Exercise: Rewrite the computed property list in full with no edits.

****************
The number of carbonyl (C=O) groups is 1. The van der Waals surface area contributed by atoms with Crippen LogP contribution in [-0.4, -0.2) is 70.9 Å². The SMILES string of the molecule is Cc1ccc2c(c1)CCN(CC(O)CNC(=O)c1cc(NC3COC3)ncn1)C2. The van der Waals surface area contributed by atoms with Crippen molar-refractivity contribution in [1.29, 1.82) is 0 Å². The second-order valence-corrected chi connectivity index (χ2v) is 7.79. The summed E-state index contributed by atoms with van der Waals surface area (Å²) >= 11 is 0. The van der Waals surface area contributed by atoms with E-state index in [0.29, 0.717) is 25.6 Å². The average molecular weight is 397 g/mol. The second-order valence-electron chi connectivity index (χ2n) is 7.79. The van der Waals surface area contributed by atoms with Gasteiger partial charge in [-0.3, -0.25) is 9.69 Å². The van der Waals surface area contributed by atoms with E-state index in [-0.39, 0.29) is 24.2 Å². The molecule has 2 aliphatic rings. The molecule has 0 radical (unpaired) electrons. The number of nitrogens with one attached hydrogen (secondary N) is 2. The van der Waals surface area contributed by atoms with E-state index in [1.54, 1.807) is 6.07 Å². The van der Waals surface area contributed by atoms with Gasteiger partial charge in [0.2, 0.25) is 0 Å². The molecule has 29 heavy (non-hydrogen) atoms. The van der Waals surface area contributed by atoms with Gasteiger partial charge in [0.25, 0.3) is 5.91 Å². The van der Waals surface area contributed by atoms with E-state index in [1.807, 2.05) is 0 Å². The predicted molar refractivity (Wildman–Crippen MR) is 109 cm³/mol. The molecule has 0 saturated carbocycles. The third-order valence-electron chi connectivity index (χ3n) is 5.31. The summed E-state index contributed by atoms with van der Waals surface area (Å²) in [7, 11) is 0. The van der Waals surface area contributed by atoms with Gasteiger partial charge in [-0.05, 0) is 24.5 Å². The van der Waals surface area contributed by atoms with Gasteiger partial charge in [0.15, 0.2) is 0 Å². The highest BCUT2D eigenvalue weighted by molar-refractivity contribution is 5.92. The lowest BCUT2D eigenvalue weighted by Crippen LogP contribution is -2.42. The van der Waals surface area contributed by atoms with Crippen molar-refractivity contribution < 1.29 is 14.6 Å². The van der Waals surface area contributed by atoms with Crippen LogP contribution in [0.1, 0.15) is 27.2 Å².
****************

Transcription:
The number of carbonyl (C=O) groups is 1. The van der Waals surface area contributed by atoms with Crippen LogP contribution in [-0.4, -0.2) is 70.9 Å². The SMILES string of the molecule is Cc1ccc2c(c1)CCN(CC(O)CNC(=O)c1cc(NC3COC3)ncn1)C2. The van der Waals surface area contributed by atoms with Crippen molar-refractivity contribution in [1.29, 1.82) is 0 Å². The second-order valence-corrected chi connectivity index (χ2v) is 7.79. The summed E-state index contributed by atoms with van der Waals surface area (Å²) >= 11 is 0. The van der Waals surface area contributed by atoms with E-state index in [0.29, 0.717) is 25.6 Å². The average molecular weight is 397 g/mol. The second-order valence-electron chi connectivity index (χ2n) is 7.79. The van der Waals surface area contributed by atoms with Gasteiger partial charge in [-0.3, -0.25) is 9.69 Å². The van der Waals surface area contributed by atoms with E-state index in [-0.39, 0.29) is 24.2 Å². The molecule has 2 aliphatic rings. The molecule has 0 radical (unpaired) electrons. The number of nitrogens with one attached hydrogen (secondary N) is 2. The van der Waals surface area contributed by atoms with E-state index in [1.54, 1.807) is 6.07 Å². The van der Waals surface area contributed by atoms with Gasteiger partial charge in [0.2, 0.25) is 0 Å². The molecule has 29 heavy (non-hydrogen) atoms. The van der Waals surface area contributed by atoms with Gasteiger partial charge in [0.25, 0.3) is 5.91 Å². The van der Waals surface area contributed by atoms with E-state index in [1.807, 2.05) is 0 Å². The predicted molar refractivity (Wildman–Crippen MR) is 109 cm³/mol. The molecule has 0 saturated carbocycles. The third-order valence-electron chi connectivity index (χ3n) is 5.31. The summed E-state index contributed by atoms with van der Waals surface area (Å²) in [7, 11) is 0. The van der Waals surface area contributed by atoms with Gasteiger partial charge in [-0.05, 0) is 24.5 Å². The van der Waals surface area contributed by atoms with Gasteiger partial charge in [0.15, 0.2) is 0 Å². The highest BCUT2D eigenvalue weighted by molar-refractivity contribution is 5.92. The lowest BCUT2D eigenvalue weighted by Crippen LogP contribution is -2.42. The van der Waals surface area contributed by atoms with Crippen molar-refractivity contribution < 1.29 is 14.6 Å². The van der Waals surface area contributed by atoms with Crippen LogP contribution in [0.1, 0.15) is 27.2 Å².